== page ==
320th Division (Vietnam)
|Branch||Vietnam People's Army|
|Nickname(s)||Đồng Bằng (Delta)|
|Engagements||First Indochina War
Battle of the Day River
Battle of Khe Sanh
Battle of Kontum
The 320th Division or Đồng Bằng Division (Vietnamese: Sư đoàn Đồng Bằng, Delta Division) is a formation and one of the six original "Steel and Iron Divisions" of the Vietnam People's Army. It was established in January 1951.:149
First Indochina War
The 320th Division was the target of Operation Mouette, launched on 15 October 1953, with the aim "to fix and destroy a major element of the Chu Luc before Giáp could deploy it." The route for the Viet-Minh between Thanh Hoa and the Delta contained a crossroads at Lai Cac which was targeted by the operation. Seven Mobile Groups (Groupes Mobiles) were deployed with river and amphibious units; tank units (largely the M24 Chaffee); half-tracks and paratroopers at designated landing sites, after counter-intelligence mislead the Viet-Minh into defending the wrong locations. GM 2 and GM 3 took Lai Cac and established a camp. The night of 18 October saw heavy counterattacks, which the French resisted. The 13th Foreign Legion Demi-Brigade held out all night against one enemy battalion. This initial action was followed by two weeks of probing by GM 4 and paratrooper units. These columns fought major engagements in the surrounding countryside against the 320th, particularly on 2 November. The French withdrew overnight on 6–7 November. The French claimed over 1,000 enemy killed and 2,500 wounded, while 182 were captured, along with "500 infantry weapons, plus 100 bazookas and recoilless guns and 3,000 mines." Windrow notes that this would amount to one third of the 320th Division.
Regiment 48 of the 320th was stationed at Điện Biên Phủ when the French launched Operation Castor, however after some small skirmishes the Viet Minh abandoned the valley rather than engaging the French paratroops.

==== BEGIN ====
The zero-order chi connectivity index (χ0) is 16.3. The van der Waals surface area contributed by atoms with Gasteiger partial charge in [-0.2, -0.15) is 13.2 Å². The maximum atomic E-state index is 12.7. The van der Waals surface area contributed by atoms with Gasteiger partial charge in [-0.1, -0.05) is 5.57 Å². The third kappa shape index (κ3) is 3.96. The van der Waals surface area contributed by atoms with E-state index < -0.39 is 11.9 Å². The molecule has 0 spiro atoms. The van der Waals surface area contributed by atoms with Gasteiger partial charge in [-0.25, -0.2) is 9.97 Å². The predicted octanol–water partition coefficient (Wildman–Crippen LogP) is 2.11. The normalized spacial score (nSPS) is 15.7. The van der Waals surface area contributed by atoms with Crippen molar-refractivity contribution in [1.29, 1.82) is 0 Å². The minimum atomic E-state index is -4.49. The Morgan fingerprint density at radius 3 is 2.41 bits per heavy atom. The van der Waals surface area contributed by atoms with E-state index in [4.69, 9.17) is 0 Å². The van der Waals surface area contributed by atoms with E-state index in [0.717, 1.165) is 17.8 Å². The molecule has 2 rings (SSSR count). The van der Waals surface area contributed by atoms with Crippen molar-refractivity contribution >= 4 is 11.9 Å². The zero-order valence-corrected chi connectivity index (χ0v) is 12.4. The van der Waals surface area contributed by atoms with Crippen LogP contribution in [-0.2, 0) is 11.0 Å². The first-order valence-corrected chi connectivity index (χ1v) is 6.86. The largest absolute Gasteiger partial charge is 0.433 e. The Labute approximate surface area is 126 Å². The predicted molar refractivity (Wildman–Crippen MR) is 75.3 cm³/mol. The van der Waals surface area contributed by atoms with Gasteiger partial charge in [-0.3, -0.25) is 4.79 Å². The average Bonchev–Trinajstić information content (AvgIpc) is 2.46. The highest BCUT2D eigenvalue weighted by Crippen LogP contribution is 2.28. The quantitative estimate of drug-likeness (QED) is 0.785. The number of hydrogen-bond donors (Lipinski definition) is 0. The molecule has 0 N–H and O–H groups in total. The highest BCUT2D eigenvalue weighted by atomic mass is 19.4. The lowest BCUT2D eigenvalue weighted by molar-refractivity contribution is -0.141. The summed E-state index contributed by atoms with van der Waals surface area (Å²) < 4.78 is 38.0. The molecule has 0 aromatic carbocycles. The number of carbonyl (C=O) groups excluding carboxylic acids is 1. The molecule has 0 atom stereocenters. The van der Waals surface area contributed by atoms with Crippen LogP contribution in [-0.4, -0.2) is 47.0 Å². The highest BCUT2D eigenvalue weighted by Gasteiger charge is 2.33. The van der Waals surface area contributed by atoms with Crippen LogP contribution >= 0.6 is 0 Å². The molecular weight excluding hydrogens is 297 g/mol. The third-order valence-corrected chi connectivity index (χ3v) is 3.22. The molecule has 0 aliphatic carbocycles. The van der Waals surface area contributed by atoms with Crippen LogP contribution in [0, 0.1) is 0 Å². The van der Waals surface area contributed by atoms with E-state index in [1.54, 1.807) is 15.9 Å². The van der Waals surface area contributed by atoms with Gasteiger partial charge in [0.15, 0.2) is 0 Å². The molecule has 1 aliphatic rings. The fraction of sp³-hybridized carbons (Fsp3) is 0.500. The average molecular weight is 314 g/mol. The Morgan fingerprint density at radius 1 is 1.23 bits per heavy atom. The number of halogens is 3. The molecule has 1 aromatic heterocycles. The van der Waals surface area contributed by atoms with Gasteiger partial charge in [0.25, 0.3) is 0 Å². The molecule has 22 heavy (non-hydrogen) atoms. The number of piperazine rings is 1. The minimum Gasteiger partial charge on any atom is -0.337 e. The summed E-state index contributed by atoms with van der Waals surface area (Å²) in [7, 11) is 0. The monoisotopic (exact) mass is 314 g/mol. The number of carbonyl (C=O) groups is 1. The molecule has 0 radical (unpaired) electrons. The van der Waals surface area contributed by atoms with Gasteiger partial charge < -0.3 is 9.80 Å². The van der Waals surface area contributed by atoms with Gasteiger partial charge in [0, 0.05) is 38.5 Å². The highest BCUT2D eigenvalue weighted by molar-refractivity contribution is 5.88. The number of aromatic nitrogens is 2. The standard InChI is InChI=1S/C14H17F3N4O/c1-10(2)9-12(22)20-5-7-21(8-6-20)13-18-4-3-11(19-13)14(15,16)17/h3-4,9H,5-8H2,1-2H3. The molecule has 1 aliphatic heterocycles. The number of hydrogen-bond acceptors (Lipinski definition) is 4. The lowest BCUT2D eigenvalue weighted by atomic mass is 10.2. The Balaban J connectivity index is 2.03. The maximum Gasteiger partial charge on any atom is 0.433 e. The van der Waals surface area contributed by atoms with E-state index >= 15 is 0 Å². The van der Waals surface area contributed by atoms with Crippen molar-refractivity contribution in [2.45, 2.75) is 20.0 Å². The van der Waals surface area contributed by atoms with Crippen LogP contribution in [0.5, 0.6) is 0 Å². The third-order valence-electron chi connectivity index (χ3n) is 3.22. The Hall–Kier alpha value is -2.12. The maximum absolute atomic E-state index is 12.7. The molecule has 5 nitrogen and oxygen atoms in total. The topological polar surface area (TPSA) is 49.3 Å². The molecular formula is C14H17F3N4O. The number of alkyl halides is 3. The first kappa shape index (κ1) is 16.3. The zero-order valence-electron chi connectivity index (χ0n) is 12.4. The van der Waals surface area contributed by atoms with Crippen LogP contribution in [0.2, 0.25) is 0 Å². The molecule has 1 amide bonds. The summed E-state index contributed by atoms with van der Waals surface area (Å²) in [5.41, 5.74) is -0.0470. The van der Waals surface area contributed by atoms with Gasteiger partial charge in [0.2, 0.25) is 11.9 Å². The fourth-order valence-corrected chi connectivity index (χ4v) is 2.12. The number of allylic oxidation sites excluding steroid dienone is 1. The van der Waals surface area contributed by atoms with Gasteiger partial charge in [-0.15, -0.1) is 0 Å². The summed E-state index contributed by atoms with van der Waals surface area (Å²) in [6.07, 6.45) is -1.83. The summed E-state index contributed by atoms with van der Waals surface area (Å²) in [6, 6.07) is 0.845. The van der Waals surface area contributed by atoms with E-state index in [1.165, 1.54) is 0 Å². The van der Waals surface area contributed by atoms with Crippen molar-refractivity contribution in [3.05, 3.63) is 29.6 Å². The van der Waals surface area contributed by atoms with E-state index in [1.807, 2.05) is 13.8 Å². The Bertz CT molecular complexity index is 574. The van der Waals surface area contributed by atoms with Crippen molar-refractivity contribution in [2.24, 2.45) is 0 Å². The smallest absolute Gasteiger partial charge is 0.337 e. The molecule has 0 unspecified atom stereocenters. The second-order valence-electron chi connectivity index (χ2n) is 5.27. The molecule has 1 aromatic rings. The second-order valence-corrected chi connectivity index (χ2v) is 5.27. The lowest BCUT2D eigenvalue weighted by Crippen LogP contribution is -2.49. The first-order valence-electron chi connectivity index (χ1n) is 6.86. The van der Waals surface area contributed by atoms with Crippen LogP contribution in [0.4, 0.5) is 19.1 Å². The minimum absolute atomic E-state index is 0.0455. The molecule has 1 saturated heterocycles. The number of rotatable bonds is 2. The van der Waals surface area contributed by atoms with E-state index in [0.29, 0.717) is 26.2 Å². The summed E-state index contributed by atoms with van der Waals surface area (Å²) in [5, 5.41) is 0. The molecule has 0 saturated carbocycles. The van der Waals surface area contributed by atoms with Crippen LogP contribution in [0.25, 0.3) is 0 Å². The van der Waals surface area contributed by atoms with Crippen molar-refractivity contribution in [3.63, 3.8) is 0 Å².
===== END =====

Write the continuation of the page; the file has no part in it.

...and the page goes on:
In late December 1953 General Giáp ordered the 320th Division to infiltrate into the Red River Delta and assist Viet Minh local regiments to increase the pressure on the French in this region while he concentrated his forces for the Battle of Dien Bien Phu.
On 23 August 1965, the VPA General Staff ordered the division to split into 320th-A Division and 320th-B Division. Later in 1967, 320th-A (later renamed the 320th) moved to fight in the front in South Vietnam while 320th-B (later renamed the 390th) remained in Hanoi and became a training division.
On 1 November 1967, the Marines launched Operation Kentucky as part of the continuing operations to secure the DMZ around Con Thien. The operation concluded on 28 February 1969, the 320th and 324th Division lost a total of 3839 killed and 117 captured while the Marines lost 520 killed and 2698 wounded.
The 320th played a supporting role in the Battle of Khe Sanh, largely tasked with keeping Route 9 from Ca Lu to the Khe Sanh Combat Base closed. On 24 January 1968 elements of the 320th ambushed a Marine "Rough Rider" convoy between Dong Ha and Camp Carroll and then ambushed the relief force from the 2nd Battalion 9th Marines killing 9 Marines. The subsequent Marine clearing operation, including the "Battle of Mike's Hill", lasted until 29 January and resulted in 21 Marines killed and 130 NVA killed and 6 taken prisoner.
In early March 1968 following an action at Mai Xa Thi, prisoners revealed that the 320th was moving into the Cua Viet region to replace the 803rd Regiment which was moving further south into Thua Thien Province.